The program should take about 18 months. So you can all hold off on baby #2 watch until then.

19 comments:

rosie said...

Congrats, Jess! Sounds exciting!

Pickles and Dimes said...

This is awesome, Jess! I'm so happy for you - how exciting!!

Britt said...

Congratulations! I was also in the "I'm never going back to school" camp and now I'm starting my second semester of grad school. I've found it to be really interesting and applicable. I hope you find the same!

Tess said...

How exciting!! Good luck!!

Melospiza said...

Woo! I'm always (mysteriously, really) in favor of people going back to grad school--especially when it's an embrace of the future, and not an evasion of it. But seriously. I'm almost as excited about this announcement as I would be about Baby #2.

Tia said...

You're going to love it! Grad school is SO MUCH better than college because it is a topic that you choose and study in depth with other people that are also interested in the same topic. I have an MPH, and I use it all the time in my work. Enjoy being a student again!

Mrs. Irritation said...

Congrats - how exciting!!

Heather said...

Congrats, Jess! I'm currently in the midst of applying to grad schools, and I wish you well.

Jessica said...

I LOVE classes. I got my Masters while working full time and although it was exhausting, I enjoyed it. I didn't have kids yet, though, so I can't even imagine how that works. I WAS pregnant and puking all through class my last semester, so that was fun.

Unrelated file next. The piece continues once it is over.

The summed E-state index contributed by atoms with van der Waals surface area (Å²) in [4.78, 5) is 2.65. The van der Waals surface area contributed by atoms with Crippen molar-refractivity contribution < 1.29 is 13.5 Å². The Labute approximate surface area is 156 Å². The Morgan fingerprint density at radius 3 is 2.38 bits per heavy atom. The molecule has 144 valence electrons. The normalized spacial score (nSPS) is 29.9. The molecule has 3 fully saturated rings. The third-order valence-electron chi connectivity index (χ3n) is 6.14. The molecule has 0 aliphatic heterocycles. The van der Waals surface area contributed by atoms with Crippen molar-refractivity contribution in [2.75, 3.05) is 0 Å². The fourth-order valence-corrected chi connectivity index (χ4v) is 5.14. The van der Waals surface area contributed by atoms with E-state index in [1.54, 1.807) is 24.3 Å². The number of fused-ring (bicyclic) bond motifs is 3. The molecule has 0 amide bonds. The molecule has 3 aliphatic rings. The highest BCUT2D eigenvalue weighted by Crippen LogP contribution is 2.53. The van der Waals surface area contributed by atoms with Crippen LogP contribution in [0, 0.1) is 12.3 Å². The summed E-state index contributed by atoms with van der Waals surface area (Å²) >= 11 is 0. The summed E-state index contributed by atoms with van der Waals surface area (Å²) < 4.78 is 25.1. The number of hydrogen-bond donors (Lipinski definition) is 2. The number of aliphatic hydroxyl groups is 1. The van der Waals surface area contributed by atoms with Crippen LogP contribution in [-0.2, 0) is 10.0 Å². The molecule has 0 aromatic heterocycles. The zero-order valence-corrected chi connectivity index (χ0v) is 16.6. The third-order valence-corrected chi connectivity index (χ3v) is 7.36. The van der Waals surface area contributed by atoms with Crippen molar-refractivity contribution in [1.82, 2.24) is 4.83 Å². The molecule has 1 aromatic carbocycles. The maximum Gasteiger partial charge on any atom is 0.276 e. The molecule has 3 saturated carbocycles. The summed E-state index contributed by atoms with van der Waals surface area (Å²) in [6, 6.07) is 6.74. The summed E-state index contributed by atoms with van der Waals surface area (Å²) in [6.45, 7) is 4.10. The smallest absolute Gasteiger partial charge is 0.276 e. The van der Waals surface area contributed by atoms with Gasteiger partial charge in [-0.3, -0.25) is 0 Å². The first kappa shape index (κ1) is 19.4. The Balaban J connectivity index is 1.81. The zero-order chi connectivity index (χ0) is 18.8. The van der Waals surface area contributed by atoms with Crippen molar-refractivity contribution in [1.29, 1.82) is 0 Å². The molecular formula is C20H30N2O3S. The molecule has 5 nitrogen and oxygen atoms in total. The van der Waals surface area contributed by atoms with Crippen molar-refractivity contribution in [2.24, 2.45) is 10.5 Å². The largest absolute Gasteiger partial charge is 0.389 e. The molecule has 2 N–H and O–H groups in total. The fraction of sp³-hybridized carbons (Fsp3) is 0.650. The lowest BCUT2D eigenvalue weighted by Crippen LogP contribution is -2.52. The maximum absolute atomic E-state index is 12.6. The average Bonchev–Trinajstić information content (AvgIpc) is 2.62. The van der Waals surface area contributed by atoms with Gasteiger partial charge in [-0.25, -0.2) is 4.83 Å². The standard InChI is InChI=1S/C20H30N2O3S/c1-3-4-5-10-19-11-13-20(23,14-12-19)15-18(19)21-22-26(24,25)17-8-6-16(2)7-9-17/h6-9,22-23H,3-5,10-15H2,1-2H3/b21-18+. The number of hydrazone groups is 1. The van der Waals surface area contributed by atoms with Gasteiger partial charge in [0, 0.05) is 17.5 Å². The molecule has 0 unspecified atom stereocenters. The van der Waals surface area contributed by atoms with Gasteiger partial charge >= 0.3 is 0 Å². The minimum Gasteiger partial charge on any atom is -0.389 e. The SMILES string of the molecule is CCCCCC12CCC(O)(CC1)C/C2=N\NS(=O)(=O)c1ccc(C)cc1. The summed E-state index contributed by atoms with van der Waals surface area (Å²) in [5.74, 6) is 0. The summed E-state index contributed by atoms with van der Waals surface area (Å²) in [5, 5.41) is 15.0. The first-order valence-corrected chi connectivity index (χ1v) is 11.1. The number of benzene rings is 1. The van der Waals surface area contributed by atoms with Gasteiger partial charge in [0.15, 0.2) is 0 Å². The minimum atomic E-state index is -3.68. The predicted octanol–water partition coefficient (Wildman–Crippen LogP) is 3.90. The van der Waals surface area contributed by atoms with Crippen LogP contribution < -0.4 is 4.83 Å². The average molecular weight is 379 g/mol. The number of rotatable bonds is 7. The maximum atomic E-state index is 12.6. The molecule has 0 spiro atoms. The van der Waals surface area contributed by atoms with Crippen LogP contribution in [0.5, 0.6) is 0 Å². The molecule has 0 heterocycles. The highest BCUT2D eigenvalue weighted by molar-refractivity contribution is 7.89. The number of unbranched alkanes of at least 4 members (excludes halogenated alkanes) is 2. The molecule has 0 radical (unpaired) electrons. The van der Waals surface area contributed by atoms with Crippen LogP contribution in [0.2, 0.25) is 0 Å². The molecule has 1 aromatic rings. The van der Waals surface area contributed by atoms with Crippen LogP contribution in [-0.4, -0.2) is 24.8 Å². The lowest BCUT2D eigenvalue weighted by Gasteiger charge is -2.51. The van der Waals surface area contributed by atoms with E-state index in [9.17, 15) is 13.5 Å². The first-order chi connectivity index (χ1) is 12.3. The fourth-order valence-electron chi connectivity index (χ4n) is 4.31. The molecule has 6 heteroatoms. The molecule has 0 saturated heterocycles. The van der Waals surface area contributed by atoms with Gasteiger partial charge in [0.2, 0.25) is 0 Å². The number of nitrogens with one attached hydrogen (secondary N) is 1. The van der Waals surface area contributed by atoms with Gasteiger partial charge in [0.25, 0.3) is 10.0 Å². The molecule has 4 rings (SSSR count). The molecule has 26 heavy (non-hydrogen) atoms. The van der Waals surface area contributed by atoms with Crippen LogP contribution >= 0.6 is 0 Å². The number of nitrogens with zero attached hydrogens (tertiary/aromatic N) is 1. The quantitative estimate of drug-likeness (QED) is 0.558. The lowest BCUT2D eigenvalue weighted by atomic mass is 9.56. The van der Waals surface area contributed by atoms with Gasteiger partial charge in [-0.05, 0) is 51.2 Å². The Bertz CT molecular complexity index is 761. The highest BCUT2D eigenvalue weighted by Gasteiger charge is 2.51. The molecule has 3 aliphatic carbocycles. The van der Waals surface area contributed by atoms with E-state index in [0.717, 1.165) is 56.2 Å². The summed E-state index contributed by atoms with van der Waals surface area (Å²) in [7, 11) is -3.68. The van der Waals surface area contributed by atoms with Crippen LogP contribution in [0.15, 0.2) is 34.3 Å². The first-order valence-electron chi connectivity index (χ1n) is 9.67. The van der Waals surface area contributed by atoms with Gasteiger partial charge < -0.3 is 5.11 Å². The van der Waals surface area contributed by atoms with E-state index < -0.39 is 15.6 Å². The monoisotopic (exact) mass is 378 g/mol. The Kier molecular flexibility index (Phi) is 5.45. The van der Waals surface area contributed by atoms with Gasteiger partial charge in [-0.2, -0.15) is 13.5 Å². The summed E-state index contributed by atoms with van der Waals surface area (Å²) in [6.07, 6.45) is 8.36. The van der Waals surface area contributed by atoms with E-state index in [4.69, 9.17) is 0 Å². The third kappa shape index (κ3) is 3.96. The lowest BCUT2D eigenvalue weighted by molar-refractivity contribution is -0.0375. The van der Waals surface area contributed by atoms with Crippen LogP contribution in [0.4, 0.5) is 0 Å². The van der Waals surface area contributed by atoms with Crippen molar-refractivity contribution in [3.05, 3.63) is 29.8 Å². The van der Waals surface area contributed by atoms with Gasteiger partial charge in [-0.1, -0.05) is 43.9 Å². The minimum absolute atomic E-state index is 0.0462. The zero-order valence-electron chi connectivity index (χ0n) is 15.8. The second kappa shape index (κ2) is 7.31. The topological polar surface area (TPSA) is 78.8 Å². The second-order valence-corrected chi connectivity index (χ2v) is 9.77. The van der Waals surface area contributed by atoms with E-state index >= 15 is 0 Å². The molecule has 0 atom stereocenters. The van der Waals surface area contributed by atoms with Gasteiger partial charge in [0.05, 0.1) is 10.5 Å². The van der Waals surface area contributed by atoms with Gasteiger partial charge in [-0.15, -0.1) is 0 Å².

artemisia said...

Congrats!!!!!! You are going to love it. And kick ass, I have no doubt.

Alice said...

out of my (sizeable! say, 25?) group of HS friends, i am one of exactly 2 of us who has not gotten at least one graduate/doctoral degree. it makes me feel slightly slackerish when i think about it.... but then again, i have no reason to go back to school, and i'm pretty happy having finally paid off my debt from undergrad :) like you, if i find that it's affecting my job/career? i'll go back. but 10 years into the corporate gig, i'm thinking probably not :) have fun!! everyone i know who has gone back AFTER taking time in the "real world" has enjoyed it far more than those who went straight through.

Nilsa @ SoMi Speaks said...

THIS is exactly why you should go back for a graduate degree. Because, you have the foundation and have picked up a bunch of pieces along the way, but you want everything to be cohesive and to have a greater understanding. Excellent!

It always pissed me off when people went to grad school, but couldn't explain why they were going. If the degree isn't pertinent to your career or a future change in career, why the hell are you doing it? I'm glad to see you waited until the right time to go - I think it will serve you well in the long run!

Anonymous said...

What fantastic news! I totally admire your reasoning and love when you write posts detailing how you came to a decision. :)

-Steph

LA and BD said...

Very exciting! Good luck - I know you'll do great!

KT said...

Congratulations! Do you have to fly out to Boston for anything school-related or is it solely online?

d e v a n said...

That's great! Congrats!

heidikins said...

So exciting! Congrats, my dear!!

xox

Elizabeth said...

You'll blow them away, and I'm so glad I'll have a grad school buddy to gripe with, if necessary!